Miami-Dade gets rent check from casino giant Genting for $10 million
Miami-Dade got a big check in the mail last week: $10 million from the Genting Group as part of the Malaysian casino giant’s nearly century-long rental of space above an Omni bus station north of downtown Miami.
The one-time payment precedes planned construction of a 36-story hotel and retail center on Northeast 14th Terrace. The county and Genting subsidiary Resort World Miami agreed to the terms in April 2017.
Spokesperson Rachel Johnson confirmed Monday that the county had received the money June 2.
In a copy of a letter given to Miami Today, Albert Dotson Jr. of law firm Bilzen Sumberg, which represents Resort World Miami, told county Chief Operations Officer Jimmy Morales, “We know that the county is not accustomed to receiving $10 million rent checks or full pre-paid rent.”
Genting, which spent about $420 million to buy the former Omni mall across the street and the old Miami Herald site to the east, where it has sought to build a vast gambling resort, has a 90-year lease with Miami-Dade for the location, which includes a 25-year renewal option.
The company agreed to upgrade and maintain the nearby Omni bus and Adrienne Arsht Metromover stations, which will get new stairs, air conditioning, elevators, escalators, surveillance systems, flooring, lighting and pedestrian accessibility.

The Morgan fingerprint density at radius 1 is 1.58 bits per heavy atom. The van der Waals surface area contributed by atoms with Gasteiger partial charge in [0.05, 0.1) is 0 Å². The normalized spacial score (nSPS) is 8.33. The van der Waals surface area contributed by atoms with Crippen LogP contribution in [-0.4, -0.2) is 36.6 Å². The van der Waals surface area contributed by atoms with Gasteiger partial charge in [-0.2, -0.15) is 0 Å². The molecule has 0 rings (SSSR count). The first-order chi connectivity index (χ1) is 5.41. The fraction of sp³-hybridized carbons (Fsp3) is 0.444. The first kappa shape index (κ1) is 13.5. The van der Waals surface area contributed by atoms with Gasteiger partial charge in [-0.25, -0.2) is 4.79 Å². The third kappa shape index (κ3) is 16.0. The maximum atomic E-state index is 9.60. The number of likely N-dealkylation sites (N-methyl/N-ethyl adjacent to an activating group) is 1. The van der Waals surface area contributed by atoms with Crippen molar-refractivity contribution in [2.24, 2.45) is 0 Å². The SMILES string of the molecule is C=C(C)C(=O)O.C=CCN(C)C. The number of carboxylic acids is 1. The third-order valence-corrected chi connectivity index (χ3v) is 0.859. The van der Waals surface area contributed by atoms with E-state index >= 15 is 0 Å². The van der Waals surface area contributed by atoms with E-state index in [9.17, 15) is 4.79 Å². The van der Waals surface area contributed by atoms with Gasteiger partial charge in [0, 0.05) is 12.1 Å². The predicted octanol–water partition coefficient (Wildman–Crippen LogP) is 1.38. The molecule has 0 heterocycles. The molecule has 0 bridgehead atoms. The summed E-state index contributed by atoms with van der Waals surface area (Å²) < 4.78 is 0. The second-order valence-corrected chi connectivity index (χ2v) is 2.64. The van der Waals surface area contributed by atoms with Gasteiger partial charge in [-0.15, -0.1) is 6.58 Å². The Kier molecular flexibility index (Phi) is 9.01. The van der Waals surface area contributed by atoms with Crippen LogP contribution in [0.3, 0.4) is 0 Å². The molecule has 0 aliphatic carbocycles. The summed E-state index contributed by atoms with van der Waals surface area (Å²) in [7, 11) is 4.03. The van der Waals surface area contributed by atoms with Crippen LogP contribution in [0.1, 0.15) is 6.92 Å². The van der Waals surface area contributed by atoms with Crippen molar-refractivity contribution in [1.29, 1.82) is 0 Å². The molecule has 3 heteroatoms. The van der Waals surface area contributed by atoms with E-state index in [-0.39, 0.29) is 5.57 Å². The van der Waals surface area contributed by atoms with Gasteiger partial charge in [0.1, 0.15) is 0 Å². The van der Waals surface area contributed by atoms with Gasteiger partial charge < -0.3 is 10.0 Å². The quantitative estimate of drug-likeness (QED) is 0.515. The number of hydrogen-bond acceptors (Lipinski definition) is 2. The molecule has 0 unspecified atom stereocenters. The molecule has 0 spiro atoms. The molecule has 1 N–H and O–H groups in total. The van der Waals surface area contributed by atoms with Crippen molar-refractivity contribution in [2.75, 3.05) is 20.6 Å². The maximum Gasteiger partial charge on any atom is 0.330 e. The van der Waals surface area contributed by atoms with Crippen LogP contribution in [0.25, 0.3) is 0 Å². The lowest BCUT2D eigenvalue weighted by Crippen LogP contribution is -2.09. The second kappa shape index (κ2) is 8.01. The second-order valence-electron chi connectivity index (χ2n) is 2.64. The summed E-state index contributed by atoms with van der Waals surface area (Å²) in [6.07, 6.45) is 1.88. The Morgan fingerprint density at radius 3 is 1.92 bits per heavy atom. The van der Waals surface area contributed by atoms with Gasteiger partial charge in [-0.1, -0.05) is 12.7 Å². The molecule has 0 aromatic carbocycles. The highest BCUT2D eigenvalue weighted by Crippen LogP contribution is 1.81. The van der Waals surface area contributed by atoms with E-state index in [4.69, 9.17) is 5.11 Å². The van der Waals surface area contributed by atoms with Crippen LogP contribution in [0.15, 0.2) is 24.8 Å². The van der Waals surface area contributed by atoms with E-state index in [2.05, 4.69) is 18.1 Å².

Total improvements to the stations were valued at about $22 million in 2017, according to a memo from former Deputy Mayor Alina Hudak.
Resort World Miami’s construction, to take place on one acre, includes a 300-room hotel, 20 floors of apartments and 5,000 square feet of retail.
The project, which Genting is to fund itself, is expected to create nearly 1,900 jobs during construction and establish 171 direct and 100 indirect jobs after.
Beyond the $10 million payment Genting agreed to in negotiations, the company is to pay the county’s transportation and public works department $100,000 annual rent during construction and the greater of either 50% of gross revenues from the development’s retail portion or $300,000 yearly.
Mr. Dotson acknowledged that the up-front payment was a prerequisite of the deal but said he and others expected Genting, whose “industry has borne the negative impacts of Covid-19 as much as any other,” to ask for rent relief as others have.
“To be candid, once covid hit, and particularly in light of the size of the one-time rent payment, I assumed that Resort World was going to request and receive the same sort of rent relief that has been afforded as a matter of course to so many of the county’s tenants,” he said. “And that assumption was not mine alone – I cannot count the number of times we have been asked by county staff over the past year whether Resort World was really going to be making this payment.”
In an email to Miami Today, a Resort World spokesperson put a different spin on that assumption.
“We are keenly aware of the budget constraints that many are facing due to the pandemic and, while our company has not been immune to those challenges, we want to provide Miami-Dade County with the ability to invest $10 million back into the community right away,” the email said. “We are deeply invested in the region’s short- and long-term prosperity and look forward to continuing to work with local leaders to deliver on the vision and promise that we all have for Miami.”